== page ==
The 5 Stages of NFL Fan Grief

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The Kübler-Ross grief cycle, more commonly called the "Five Stages of Grief," describes the distinct emotional phases most people go though when mourning a great loss. But the Five Stage model also applies in other life events. Like a bad breakup, for instance. Or if your talk show gets canceled, ala' Dennis Miller. Or when a professional football team loses an NFL regular season game. Like Sunday, when the football-mad people of Kansas City suffered a horrendous tragedy when their beloved and finally resurgent Chiefs gave up a heartbreaking, 35-31, snatching-defeat-from-the-jaws-of-victory loss in Houston. From a careful reading of the mountains of text messages and Facebook updates yours truly saw before, during, and for an entire 24 sullen hours after Sunday's game, we can reconstruct Kansas City fans' emotional journey—and see it as a model for how other sports fans handle traumatic games.

In control for most of the contest, the Chiefs capped a fourth quarter scoring drive with an 11-yard run by Thomas Jones to go up 31-21 with 7:05 left. But a short kickoff by KC was returned 26 yards by the Texans' Vonta Leach, setting up the Arian Foster TD a few plays later that cut the Chiefs' lead to 31-28 with 3:30 to go.

Denial, in the Kübler-Ross model, is a psychological defense. Used by people facing bad news, the idea is pretty much to ignore a problem and hope it goes away. In the case of KC fans, the classic refusal to face reality manifested itself in text messages like, "We've still got this game," and "There's no way we're losing!" and "Just one first down. The game is over."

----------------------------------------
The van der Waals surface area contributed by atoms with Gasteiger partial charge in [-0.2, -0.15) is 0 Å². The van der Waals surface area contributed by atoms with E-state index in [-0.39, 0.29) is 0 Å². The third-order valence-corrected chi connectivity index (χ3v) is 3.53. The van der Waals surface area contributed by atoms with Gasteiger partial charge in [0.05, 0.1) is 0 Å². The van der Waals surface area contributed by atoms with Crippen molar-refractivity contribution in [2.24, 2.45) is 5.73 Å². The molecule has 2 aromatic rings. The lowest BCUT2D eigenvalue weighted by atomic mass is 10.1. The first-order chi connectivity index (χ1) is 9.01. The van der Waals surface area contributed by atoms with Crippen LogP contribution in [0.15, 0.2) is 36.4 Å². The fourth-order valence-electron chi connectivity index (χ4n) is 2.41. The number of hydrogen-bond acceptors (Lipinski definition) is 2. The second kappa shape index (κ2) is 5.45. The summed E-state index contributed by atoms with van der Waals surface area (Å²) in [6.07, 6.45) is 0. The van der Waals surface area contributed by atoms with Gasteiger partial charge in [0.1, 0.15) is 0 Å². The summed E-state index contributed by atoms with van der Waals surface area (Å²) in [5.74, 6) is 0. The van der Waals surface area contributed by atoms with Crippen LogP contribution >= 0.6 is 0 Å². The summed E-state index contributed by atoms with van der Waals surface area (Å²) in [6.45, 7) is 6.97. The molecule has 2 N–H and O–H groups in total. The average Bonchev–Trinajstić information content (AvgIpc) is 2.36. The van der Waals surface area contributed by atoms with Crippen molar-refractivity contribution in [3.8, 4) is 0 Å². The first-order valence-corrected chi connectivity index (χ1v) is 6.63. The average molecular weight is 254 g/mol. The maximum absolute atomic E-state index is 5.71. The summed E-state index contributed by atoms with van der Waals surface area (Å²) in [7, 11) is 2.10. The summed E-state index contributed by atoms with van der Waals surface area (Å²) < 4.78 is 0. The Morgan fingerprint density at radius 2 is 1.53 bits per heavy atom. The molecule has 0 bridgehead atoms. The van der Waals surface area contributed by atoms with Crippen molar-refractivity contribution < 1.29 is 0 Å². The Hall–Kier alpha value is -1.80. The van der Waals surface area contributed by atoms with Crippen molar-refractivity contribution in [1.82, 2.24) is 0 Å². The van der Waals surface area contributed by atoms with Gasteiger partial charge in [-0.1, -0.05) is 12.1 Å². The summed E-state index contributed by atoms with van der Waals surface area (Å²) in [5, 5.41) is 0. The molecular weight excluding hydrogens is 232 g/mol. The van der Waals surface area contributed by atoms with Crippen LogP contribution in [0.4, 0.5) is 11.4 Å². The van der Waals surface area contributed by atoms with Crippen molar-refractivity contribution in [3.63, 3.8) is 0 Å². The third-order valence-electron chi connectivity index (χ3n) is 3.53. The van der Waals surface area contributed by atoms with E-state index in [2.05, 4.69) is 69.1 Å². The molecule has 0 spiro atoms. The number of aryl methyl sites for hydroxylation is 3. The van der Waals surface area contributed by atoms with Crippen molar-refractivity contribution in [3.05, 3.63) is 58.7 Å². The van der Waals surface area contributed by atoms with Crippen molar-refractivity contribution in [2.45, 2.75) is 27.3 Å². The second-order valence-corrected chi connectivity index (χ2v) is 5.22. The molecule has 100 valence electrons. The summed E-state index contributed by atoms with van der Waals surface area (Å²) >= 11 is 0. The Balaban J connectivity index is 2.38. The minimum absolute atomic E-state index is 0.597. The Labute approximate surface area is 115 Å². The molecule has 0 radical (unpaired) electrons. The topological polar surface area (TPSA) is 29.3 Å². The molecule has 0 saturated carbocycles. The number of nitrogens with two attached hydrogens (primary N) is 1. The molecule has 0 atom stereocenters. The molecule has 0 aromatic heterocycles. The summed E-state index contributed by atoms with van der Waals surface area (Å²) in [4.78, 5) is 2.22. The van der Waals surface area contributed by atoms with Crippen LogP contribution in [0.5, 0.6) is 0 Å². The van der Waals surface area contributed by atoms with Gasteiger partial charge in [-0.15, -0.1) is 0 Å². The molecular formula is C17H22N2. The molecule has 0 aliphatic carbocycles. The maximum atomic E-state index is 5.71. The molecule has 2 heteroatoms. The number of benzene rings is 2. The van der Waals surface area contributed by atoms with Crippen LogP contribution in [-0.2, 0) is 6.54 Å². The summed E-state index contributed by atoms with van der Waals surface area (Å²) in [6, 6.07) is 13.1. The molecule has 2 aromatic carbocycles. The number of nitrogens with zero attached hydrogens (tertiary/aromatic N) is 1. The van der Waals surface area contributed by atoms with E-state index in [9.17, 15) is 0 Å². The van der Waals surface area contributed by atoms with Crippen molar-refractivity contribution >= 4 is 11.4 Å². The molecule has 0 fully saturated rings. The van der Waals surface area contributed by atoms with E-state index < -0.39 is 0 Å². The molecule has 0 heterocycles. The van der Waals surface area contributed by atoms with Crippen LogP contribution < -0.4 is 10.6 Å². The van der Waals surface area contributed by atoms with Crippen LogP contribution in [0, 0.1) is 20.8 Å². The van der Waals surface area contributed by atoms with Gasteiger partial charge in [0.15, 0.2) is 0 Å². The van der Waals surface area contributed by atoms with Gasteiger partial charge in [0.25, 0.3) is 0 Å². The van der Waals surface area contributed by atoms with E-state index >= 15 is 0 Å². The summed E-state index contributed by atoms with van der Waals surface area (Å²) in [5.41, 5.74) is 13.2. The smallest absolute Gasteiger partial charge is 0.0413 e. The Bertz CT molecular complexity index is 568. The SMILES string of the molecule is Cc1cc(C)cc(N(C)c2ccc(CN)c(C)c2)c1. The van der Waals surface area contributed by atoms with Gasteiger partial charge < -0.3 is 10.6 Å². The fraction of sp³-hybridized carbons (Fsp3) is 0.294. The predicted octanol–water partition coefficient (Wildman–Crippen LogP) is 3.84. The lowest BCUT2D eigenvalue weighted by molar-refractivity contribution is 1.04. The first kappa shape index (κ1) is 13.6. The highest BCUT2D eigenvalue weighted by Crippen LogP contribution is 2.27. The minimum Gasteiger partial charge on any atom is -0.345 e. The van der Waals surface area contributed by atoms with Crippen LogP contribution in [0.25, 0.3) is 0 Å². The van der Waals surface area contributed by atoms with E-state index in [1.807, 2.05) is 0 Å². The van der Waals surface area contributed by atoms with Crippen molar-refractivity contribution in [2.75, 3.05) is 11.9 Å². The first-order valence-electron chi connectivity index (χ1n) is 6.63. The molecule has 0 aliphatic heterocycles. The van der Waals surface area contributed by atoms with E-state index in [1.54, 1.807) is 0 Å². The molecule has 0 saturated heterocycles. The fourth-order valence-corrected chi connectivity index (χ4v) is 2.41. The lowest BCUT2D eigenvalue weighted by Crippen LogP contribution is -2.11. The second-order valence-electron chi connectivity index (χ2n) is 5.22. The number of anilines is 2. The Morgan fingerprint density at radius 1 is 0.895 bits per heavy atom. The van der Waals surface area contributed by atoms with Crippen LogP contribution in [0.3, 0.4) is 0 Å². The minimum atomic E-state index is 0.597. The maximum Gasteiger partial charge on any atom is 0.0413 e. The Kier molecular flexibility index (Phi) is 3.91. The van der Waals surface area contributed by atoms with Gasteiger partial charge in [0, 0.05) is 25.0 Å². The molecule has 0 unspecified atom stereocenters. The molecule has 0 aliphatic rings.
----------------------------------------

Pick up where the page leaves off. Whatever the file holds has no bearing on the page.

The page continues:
But it wasn't over. It had only just begun. Picking the worst possible moment for their most feckless offensive sequence of the afternoon, Kansas City went a quick three-and-out—including two incomplete passes that took virtually no time off the clock. As the team punted, my friend Chris sent a text that could quite possible stand as the most concise expression of the concept of denial ever crafted in the English tongue.

"This isn't happening," he wrote.

Oh, but it was. Before the eyes of a horrified city, in breathtaking HD, with the perpetually ecstatic Gus Johnson deliriously booming every horrific detail.

On Houston's next play from scrimmage, quarterback Matt Schaub dropped back, eluded the Chiefs' rush, and found his favorite target, wide-receiver and freak of nature Andre Johnson, over the middle for a 15-yard gain. After a line-buck failed, Houston faced 2nd and 10 on their own 45 yard-line, with 1:54 left to play. No problem. Schaub found Johnson again, this time far down the right sideline for a 31-yard dagger into the collective heart of the Arrowhead faithful. Then, sweet mercy. A reprieve, a stay of execution—a yellow flag popped up. The Reliant Stadium crowd groaned. Chiefs' cornerback Brandon Flowers, having held down Johnson most of the day, applauded and fist-pumped. Flowers, along with pretty much every single one of the roughly 1.9 million people in the Kansas City metroplex, thought it blatantly obvious that Johnson illegally pushed off to make the catch.

The refs, however, called defensive pass interference on Flowers, a penalty SI.com's Peter King deemed worst of the year, serving Houston the game on silver tray. Five plays later, Schaub found Johnson one more time—in the end zone.

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Hampton Stevens is a writer based in Kansas City, Missouri. His work has appeared in The Atlantic, ESPN the Magazine, Playboy, Gawker, Maxim, and many more publications.

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